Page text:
Bike size and FAQ
Bike sizing is about aligning two windows relevant to cycling and position:
1. Rider Window
2. Bicycle Window
For a good size/fitting both windows need to have an overlap. The greater the overlap the better the size and the more ability there is to tune the bike fit, technique and performance.
The smaller the overlap the more limitations there are with attaining a good or optimal fitting for comfort or performance.
1. Rider Window
The rider window relates to the range of positions a rider can comfortably achieve and sustain while riding. The rider window is highly variable and constantly changes either through correct training or following injury or time off the bike. Correct technique and conditioning increases the Rider window allowing more performance orientated positions and less fatigue and general muscular and joint discomfort. Injuries or time off the bike reduces the rider window.
Sitting technique has a huge impact on dynamic sizing (sizing to the bike, not sizing from a height chart). During our sizings we teach riders how to correctly sit, aligning their hips and spine for better function, alignment and rduce injury risks. Correct sitting tecnique is the first and most important step in sizing and fitting. We teach this as the first step in our sizing process.
Pedalling technique has an significant effect on the rider window. By teaching this, a dramatic effect on biomechanical alignment and Rider Window can be achieved almost immediately. These should be a priority for riders with injuries or wnating to increase performance or training volume. We teach these in our Forward Motion Bike fitting.
Flexibility, Mobility and Strength
Changes in flexibility, mobility and strength have significant effect on the rider window. These are of equal importance and can be trained with our specific Forward Motion exercise and pilates programs.
2. Bicycle window
For any given bicycle frame, there is a window of adjustability that can be achieved by adjusting or changing different components. By adjusting or changing components, the position the rider is placed in will change.
Standard components on your bike which can be adjusted include:
Stem spacers (handle bar height)
Stem position (high or low to adjust handle bar height)
Shift/brake lever type and position
Handle bar angle
The window can be further increased or changed by changing the components:
Stem length and angle (shorter or longer, higher or lower)
Handle bar width and shape (narrower or wider, deeper or shallow bend)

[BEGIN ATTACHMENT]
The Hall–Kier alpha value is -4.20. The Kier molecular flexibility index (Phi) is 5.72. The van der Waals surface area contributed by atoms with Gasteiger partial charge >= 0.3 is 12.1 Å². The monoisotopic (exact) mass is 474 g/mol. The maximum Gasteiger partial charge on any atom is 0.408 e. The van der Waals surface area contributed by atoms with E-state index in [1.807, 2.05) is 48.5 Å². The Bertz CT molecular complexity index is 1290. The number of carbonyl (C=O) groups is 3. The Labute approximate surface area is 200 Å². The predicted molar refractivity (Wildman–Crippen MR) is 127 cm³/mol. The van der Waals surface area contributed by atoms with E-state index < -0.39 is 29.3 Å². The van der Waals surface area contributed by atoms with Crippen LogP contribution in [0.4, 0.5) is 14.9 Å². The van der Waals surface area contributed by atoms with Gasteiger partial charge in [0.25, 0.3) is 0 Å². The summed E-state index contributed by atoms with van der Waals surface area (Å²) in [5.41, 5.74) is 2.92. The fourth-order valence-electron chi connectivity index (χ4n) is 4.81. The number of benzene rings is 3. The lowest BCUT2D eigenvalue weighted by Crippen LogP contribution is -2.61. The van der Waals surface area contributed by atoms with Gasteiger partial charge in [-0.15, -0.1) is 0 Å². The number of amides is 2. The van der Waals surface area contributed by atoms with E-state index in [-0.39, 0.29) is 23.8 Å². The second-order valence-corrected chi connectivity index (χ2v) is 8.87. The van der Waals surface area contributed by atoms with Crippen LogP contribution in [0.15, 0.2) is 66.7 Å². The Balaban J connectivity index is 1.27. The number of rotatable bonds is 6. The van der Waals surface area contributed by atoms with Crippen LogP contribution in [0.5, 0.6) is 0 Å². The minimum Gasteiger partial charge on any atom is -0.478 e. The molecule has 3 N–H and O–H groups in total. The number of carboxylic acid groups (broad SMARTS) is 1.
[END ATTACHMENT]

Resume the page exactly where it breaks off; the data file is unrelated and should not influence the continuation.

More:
Crank length (shorter or longer)
Pedal width (wider or narrower)
Saddle (shape, width, cutout)
Sizing - The window of overlap and FAQ
How to chose a bike size?
Choose a bicycle frame size where the Rider Window aligns/overlaps to the Bicycle Window as much as possible. We can help you with this.
The larger the windows are of each and the more they overlay the better the fit outcome and the more ability you have to accommodate changes as the Rider Window changes.
A setup where the rider is outside of the Rider window means they typically have a reduction in performance, comfort and sustainability.
Can I ride more than one size of bike?
The Bike Window often overlaps across two or more sizes, meaning a rider can ride two bike sizes of the same model without any concerns and achieve a good fit.
There will be differences in how the frame sizes respond on the road (handling) and the choice comes down to preferences in riding style and future needs or changes over time where one may be better than the other. Ie what are the furture windows of overlap that may be required.
If I can ride more than one size, which one should I choose?
Choose the size that has the most overlap if you are considering all future needs and where the bike does not require extreme modification for you to ride in your comfortable position.
Where the Rider Window and the Bike Window have a small overlap, the bike may not be the best choice as the position window will be limited and may not accommodate future needs that arise.
Choose the size that has more overlap in your "performance window"if you are a competitive athlete. As a rider chases more performance they will push towards the outer edges of the bike window.